Posts Tagged ‘Apiary’


  

Beekeeping in Utah

Beekeeping in Utah has a long tradition and it has more than 300 registered beekeepers. All interested persons who would like to be beekeepers in Utah have to obtain a license from the Utah Department of Agriculture and Food. The cost of license is $25 per individual or business. All apiaries and hives in the State of Utah need to be marked with the owner’s or business’ name, UDAF license number and phone number. Markings should be legible and permanent.  To facilitate inspection of colonies of honey bees, they need to be maintained in hives that have removable frame equipment. To move bee colonies in and out of the State of Utah, inspection of bee colonies is mandatory. Residents of State of Utah need to contact local county inspector and non-residents need to contact the state entomologist for inspection before entry into State.

Utah Beekeepers Association keeps beekeepers in the State of Utah well-informed regarding events and news in the beekeeping industry. It helps in promoting beekeeping and production of honey for all types of beekeepers viz, commercial, hobbyist and sideliners. The association’s membership dues are as follows: for hobbyist who own 0-49 colonies – $10.00 per year, for sideliner who owns 50-299 colonies – $20.00 per year, commercials who own 300 or more colonies – $30.00 per year.

Another beekeeper’s association in State of Utah is the Utah County Beekeepers Association (UCBA). It is a group of individuals that shares a common passion for beekeeping, bees, and honey. Members’ participation is encouraged so as to have diverse views and opinion that helps in success of beekeeping and honey production. UCBA provides a forum for local beekeepers to share ideas, explore methods, discuss the culture and support each another. It educates general public regarding importance of beekeeping in Utah County in particular and in US in general. It aims at benefiting local businessmen, educationists and last but not the least, the beekeepers.

UCBA guides new beekeeper regarding time to begin beekeeping, temperament required for beekeeping, capital investment, supplies, equipment, selection of apiary site along with medicines and pest control information. It provides all the information regarding laws and regulations governing beekeeping in the State of Utah. It helps beekeepers regarding selection of bees, preparing hives, honey extraction, processing honey and wax and then selling processed honey and wax. The association also helps in giving tips on preparing various items like candles, polish etc. to its members.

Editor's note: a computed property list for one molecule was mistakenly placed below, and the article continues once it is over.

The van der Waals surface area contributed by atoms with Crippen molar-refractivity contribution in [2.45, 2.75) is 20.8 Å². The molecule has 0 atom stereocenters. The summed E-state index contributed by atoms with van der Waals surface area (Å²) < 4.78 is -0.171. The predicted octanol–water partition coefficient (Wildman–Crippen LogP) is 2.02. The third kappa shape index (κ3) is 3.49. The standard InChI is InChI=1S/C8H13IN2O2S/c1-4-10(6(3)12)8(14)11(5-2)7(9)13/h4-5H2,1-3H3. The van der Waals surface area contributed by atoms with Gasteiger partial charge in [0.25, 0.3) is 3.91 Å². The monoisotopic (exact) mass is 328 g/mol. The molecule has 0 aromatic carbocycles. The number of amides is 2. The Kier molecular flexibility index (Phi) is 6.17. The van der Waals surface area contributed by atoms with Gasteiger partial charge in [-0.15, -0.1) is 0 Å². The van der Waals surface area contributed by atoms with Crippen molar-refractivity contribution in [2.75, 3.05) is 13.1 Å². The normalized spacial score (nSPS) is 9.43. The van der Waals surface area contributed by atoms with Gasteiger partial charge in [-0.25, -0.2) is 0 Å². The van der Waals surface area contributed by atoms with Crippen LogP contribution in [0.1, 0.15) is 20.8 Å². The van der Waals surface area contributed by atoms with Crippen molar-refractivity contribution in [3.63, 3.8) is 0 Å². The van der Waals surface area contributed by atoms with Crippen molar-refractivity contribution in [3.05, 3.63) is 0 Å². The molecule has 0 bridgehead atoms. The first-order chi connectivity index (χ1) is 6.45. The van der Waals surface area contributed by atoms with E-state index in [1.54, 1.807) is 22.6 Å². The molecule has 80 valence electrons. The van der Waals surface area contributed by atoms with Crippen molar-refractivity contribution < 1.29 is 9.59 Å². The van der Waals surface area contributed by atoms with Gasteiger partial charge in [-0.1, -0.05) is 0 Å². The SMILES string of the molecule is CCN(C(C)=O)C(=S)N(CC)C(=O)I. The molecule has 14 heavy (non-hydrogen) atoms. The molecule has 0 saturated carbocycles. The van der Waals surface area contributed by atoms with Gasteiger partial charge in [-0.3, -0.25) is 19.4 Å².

UCBA has vast resource of books that help enrich knowledge and information for the members as regards to beekeeping. Books by renowned beekeepers are treasures that members can access and enrich themselves. The association makes available two magazines, American Bee Journal and Bee Culture which focus on broad areas of beekeeping and are helpful to all those who are interested in beekeeping. Association organizes classes for beginners each spring which lasts for six hours and it covers all the required information.

Thus, beekeeping in State of Utah has progressed rapidly due to informed beekeeping by its beekeepers and assistance provided by UCBA and Utah Beekeeper’s Association.

What is an Apiary?

An apiary, which is also known as a bee yard, is a place where beehives of honey bees is reared and kept. Beekeepers are also known as apiarists.  Apiary or apiculture, which derives its meaning from Latin word apis which mean bee, is maintenance of honeybee hives by humans. An apiarist might keep bees with the objective of collecting honey and beeswax or with the objective of pollinating crops or producing bees for sale to other apiarists.  Beekeeping apiary is one of the oldest forms of food production.

To start an apiary, two bee colonies is considered an ideal number. You can expand it in few years as you gain experience.  It is assumed that a single hive produces 50 to 100 pounds of honey every year. Start with right type of hive.  Assemble bees in hive using experts.  You can either build your own hive or get one build from local tinsmith.  You can also order all the parts of hives from a store. 

Plan bee apiary in upcoming season by ordering bees, hives and other apiary supplies and equipment well in advance.  Fall is the best time to buy all the supplies.  All the equipments should be assembled in winter so as to make arrangement for bees to be placed after arrival.  Then place hive at the designated place for the apiary.  At this juncture, you can become member of local apiary association to gain further information about beekeeping.  This will also help you in sharing your problems with more experienced apiarists who will eagerly help you out. 

Location of apiary is very important.  It is advantageous to place apiary where there is plenty of pollen and nectar source such as flowers and corn, ornamental trees and plants.  Apiary should be near a good source of clean water.  It is prudent to provide water source so as to prevent bees from moving into neighbor’s area in search of water. A bee apiary must face south or southeast along with a windbreak behind.  The area must not be damp and must have sufficient shade.  The apiary must be easily approachable for you to work around it.